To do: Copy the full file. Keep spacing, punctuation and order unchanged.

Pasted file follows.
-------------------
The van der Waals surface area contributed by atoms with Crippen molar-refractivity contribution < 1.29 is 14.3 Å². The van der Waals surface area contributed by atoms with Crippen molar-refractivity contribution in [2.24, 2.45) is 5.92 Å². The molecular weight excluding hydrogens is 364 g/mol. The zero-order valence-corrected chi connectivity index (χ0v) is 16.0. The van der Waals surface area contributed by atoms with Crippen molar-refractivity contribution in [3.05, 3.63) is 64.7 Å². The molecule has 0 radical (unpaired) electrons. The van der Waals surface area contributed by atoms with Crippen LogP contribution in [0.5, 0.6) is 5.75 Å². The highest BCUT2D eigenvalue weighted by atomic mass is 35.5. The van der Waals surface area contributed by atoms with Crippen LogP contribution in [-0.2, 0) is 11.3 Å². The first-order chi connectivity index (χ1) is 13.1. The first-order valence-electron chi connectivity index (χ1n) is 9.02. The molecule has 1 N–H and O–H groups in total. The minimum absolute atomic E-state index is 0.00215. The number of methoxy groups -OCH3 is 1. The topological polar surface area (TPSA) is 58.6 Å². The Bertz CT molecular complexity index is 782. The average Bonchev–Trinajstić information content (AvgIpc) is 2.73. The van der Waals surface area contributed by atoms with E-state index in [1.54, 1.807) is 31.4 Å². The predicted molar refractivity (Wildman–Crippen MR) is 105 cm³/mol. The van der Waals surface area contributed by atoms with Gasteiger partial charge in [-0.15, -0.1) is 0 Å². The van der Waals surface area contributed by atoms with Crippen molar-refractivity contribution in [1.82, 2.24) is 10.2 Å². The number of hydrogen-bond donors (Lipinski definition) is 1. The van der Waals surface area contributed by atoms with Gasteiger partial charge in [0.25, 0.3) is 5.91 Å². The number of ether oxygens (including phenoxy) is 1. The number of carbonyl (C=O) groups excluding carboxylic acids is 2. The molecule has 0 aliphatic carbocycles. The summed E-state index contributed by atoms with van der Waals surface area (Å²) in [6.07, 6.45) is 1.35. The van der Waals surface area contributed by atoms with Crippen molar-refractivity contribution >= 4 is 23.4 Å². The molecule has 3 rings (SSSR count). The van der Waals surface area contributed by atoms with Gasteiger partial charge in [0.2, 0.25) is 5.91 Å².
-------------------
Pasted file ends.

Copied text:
The van der Waals surface area contributed by atoms with Crippen molar-refractivity contribution < 1.29 is 14.3 Å². The van der Waals surface area contributed by atoms with Crippen molar-refractivity contribution in [2.24, 2.45) is 5.92 Å². The molecular weight excluding hydrogens is 364 g/mol. The zero-order valence-corrected chi connectivity index (χ0v) is 16.0. The van der Waals surface area contributed by atoms with Crippen molar-refractivity contribution in [3.05, 3.63) is 64.7 Å². The molecule has 0 radical (unpaired) electrons. The van der Waals surface area contributed by atoms with Crippen LogP contribution in [0.5, 0.6) is 5.75 Å². The highest BCUT2D eigenvalue weighted by atomic mass is 35.5. The van der Waals surface area contributed by atoms with Crippen LogP contribution in [-0.2, 0) is 11.3 Å². The first-order chi connectivity index (χ1) is 13.1. The first-order valence-electron chi connectivity index (χ1n) is 9.02. The molecule has 1 N–H and O–H groups in total. The minimum absolute atomic E-state index is 0.00215. The number of methoxy groups -OCH3 is 1. The topological polar surface area (TPSA) is 58.6 Å². The Bertz CT molecular complexity index is 782. The average Bonchev–Trinajstić information content (AvgIpc) is 2.73. The van der Waals surface area contributed by atoms with E-state index in [1.54, 1.807) is 31.4 Å². The predicted molar refractivity (Wildman–Crippen MR) is 105 cm³/mol. The van der Waals surface area contributed by atoms with Gasteiger partial charge in [-0.15, -0.1) is 0 Å². The van der Waals surface area contributed by atoms with Crippen molar-refractivity contribution in [1.82, 2.24) is 10.2 Å². The number of hydrogen-bond donors (Lipinski definition) is 1. The van der Waals surface area contributed by atoms with Gasteiger partial charge in [0.25, 0.3) is 5.91 Å². The number of ether oxygens (including phenoxy) is 1. The number of carbonyl (C=O) groups excluding carboxylic acids is 2. The molecule has 0 aliphatic carbocycles. The summed E-state index contributed by atoms with van der Waals surface area (Å²) in [6.07, 6.45) is 1.35. The van der Waals surface area contributed by atoms with Crippen molar-refractivity contribution >= 4 is 23.4 Å². The molecule has 3 rings (SSSR count). The van der Waals surface area contributed by atoms with Gasteiger partial charge in [0.2, 0.25) is 5.91 Å².